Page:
1953 Rover P4 75
February 2018 - Tear down (Part 2)
Body Lift Off!
This was a fairly tricky step that required time to think through the process. I was initially unfamiliar with how the body mounted to the frame and did not have a normal shop lift like reputable restoration shops would have. My ultimate solution was to build a wooden frame through the door openings of the body and use 1000 lb rachet straps to lift the body. My guess is the empty body weights about 500+ pounds so it is probably possible to have 4 people lift it off manually.
The body has a total of ten 3/8" BSW (British Standard Whitworth) bolts with 5 on each side that are fastened horizontally parallel to the ground to mount points on the frame. Two are near the rear end next to where the rear bumper mount bracket is located. Along the front and rear door sills are 3 mounts on each side. Two are located on the front of the body near the frame next to the steering box or idler mount brackets.
The challenge with lifting off the body is it's strongest on the corners, that is, you do not want to use the straps to lift at the open portion of the door sills because they will bend under the weight of the body and get damaged. I used two floor jacks to hold up each front corner of the body, removed all the bolts except the rear 2 that were loosened. Then I jacked up the body enough to slide 2x4 lumber along the back side of the door sills and screwed them in place using the original body mount bolt holes. That was used to better distribute the load on the straps. At this point, both straps were run under the body and attached to the rolling wood frame. The front strap was tightened just enough that the floor jacks were no longer needed. Then the rear 2 bolts were removed and the rear end was lifted up using the rear strap. Then the whole thing was lifted up further using both straps.
The other thing I did was remove the two rear tires to lower the rear end as much as possible to avoid having to lift the body very high off the ground to be able to clear the highest point at the rear crossmember.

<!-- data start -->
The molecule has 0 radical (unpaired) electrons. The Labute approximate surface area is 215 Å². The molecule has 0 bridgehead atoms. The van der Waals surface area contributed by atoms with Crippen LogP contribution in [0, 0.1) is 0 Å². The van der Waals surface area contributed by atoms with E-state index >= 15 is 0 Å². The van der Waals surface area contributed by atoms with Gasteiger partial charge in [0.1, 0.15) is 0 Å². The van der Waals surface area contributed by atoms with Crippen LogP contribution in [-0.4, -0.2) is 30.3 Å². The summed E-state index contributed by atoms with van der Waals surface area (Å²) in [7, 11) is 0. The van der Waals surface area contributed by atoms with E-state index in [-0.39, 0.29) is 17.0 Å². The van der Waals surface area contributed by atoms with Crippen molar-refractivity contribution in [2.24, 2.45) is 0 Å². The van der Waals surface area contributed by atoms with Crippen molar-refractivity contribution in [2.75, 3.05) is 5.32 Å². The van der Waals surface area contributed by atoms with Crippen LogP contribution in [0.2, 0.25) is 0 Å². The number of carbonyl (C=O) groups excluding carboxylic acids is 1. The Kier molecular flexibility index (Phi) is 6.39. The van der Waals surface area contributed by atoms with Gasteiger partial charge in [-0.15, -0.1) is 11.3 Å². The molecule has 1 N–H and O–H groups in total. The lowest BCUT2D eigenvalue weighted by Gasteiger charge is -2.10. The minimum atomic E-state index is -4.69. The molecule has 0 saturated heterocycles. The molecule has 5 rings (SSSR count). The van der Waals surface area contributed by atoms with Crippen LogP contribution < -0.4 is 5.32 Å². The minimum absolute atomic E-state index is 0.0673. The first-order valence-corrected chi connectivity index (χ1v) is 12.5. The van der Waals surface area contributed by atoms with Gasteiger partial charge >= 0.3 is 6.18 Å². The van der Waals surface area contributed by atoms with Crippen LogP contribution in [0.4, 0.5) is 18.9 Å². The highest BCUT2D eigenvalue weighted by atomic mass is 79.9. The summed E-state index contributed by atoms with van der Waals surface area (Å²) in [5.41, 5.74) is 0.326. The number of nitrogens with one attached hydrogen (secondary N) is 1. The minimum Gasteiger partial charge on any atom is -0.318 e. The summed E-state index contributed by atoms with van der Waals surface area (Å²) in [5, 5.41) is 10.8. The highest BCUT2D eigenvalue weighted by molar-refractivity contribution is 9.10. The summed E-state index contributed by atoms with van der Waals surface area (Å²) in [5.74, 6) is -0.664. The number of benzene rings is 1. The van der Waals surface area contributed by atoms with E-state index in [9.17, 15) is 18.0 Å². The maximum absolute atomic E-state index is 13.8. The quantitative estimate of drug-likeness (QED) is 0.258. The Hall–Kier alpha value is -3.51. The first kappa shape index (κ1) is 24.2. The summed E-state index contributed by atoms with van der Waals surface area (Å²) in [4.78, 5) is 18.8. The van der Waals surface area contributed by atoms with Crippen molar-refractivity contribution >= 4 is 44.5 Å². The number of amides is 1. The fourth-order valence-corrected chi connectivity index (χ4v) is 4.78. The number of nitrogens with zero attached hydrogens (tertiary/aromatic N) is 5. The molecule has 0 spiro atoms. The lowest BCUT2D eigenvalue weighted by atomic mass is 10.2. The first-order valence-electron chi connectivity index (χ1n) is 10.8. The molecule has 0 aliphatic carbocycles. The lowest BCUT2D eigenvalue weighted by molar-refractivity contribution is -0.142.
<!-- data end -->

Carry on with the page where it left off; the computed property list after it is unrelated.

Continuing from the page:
The rolling wood frame is constructed with 4x4 lumber for the legs with 300lb casters on each leg. The horizontal crossmember of the frame is a single 2x6 about 2 feet wider than the body width. The 2x6's are fastened to the 4x4's using large 1/2" bolts and further reinforced with steel straps and 2x4 cross braces.
Frame and Drivetrain Inspection
An original P4 would have a 2-piece driveshaft (aka a propeller shaft). The first stationary shaft runs from the transmission to the rear crossmember that was in front of the axle. The second shaft has an U-joint and spline from the end of the first shaft down to the axle differential. The spline allows the shaft to change length as the axle moves vertically. With the Toyota A43D transmission, the previous owner changed the original driveshaft configuration to a simple single solid shaft from the transmission to the differential axle.
The crossmember directly in front of the axle had a notch cut out to provide clearance for the new driveshaft. This notch was unsurprisingly done with the body still on the frame because new welds were only done on the sides of the crossmember.
Instead of a driveshaft spline, the A43D transmission uses a slip yoke that moves in and out of the transmission body to compensate for the differential axle vertical motion.
The transmission drain pan bolt is right above the rear mount for the front suspension wishbone and incredibly difficult to access if the fluids were ever to be changed. The transmission also appeared a bit off center. As it turns out the transmission mount was attached to the frame with a single 3/8" bolt. The previous owner's driving evidently caused the bolt to come loose and carve a larger hole in the crossmember so the transmission was free to rattle around! Definitely on the list to remedy.
A view of the grease and dirt covered frame before power washing.
After power washing, the frame revealed many paint colors that makes it hard to imagine what was original. Red, orange, yellow, gray, black, and blue were among the many blotches of colors found on the frame. All of the grease, dirt, and coats of paint definitely did their job at keeping the frame remarkably rust free!
Engine and transmission hoisted off the frame to be dealt with at a later time.
The coil springs on the Rover are partially hidden inside the frame and the bottom plate so modern spring compression tools do not work on these. Some compression tools require insertion inside the middle of the spring, but unfortunately the P4 has sizable bump stops inside the springs that prevent using those tools. In fact, the official shop manual recommends using a floor jack positioned directly under the spring and use a chain from the bottom of the jack to the top of the frame to ensure the jack doesn't simply push up the entire frame. A different approach I took as illustrated in these pictures is to use a 10,000 pound rachet strap to slowly compress the spring in order to remove the bottom plate, and then slowly and carefully decompress the spring. This method was successful and trouble free!
Springs removed from front independent suspension so the remaining suspension components can be removed from the frame.